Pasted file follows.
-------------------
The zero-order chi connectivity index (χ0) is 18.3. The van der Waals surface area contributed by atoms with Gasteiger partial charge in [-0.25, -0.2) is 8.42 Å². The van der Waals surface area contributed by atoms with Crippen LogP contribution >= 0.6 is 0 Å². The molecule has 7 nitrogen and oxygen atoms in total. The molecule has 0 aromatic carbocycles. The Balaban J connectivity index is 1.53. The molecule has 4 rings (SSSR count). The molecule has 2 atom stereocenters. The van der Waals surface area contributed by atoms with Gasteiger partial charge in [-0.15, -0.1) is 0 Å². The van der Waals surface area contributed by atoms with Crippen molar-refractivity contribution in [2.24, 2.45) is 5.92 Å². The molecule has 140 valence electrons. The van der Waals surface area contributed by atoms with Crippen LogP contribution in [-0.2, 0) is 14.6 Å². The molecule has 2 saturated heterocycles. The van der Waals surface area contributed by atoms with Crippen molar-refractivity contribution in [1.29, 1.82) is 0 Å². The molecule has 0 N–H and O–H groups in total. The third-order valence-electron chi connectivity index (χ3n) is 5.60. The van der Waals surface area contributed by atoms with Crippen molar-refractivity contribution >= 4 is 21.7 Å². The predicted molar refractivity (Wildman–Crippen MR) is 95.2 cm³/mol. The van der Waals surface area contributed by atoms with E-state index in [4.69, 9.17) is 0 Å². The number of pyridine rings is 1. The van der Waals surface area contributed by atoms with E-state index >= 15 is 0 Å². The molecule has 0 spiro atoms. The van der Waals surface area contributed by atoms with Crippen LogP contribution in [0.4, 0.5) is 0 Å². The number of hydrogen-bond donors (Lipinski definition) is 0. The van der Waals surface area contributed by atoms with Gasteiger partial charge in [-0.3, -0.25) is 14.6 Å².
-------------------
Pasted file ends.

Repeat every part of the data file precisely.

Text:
The zero-order chi connectivity index (χ0) is 18.3. The van der Waals surface area contributed by atoms with Gasteiger partial charge in [-0.25, -0.2) is 8.42 Å². The van der Waals surface area contributed by atoms with Crippen LogP contribution >= 0.6 is 0 Å². The molecule has 7 nitrogen and oxygen atoms in total. The molecule has 0 aromatic carbocycles. The Balaban J connectivity index is 1.53. The molecule has 4 rings (SSSR count). The molecule has 2 atom stereocenters. The van der Waals surface area contributed by atoms with Gasteiger partial charge in [-0.15, -0.1) is 0 Å². The van der Waals surface area contributed by atoms with Crippen molar-refractivity contribution in [2.24, 2.45) is 5.92 Å². The molecule has 140 valence electrons. The van der Waals surface area contributed by atoms with Crippen LogP contribution in [-0.2, 0) is 14.6 Å². The molecule has 2 saturated heterocycles. The van der Waals surface area contributed by atoms with Crippen molar-refractivity contribution in [1.29, 1.82) is 0 Å². The molecule has 0 N–H and O–H groups in total. The third-order valence-electron chi connectivity index (χ3n) is 5.60. The van der Waals surface area contributed by atoms with Crippen molar-refractivity contribution >= 4 is 21.7 Å². The predicted molar refractivity (Wildman–Crippen MR) is 95.2 cm³/mol. The van der Waals surface area contributed by atoms with E-state index in [4.69, 9.17) is 0 Å². The number of pyridine rings is 1. The van der Waals surface area contributed by atoms with E-state index >= 15 is 0 Å². The molecule has 0 spiro atoms. The van der Waals surface area contributed by atoms with Crippen LogP contribution in [0.4, 0.5) is 0 Å². The number of hydrogen-bond donors (Lipinski definition) is 0. The van der Waals surface area contributed by atoms with Gasteiger partial charge in [-0.3, -0.25) is 14.6 Å².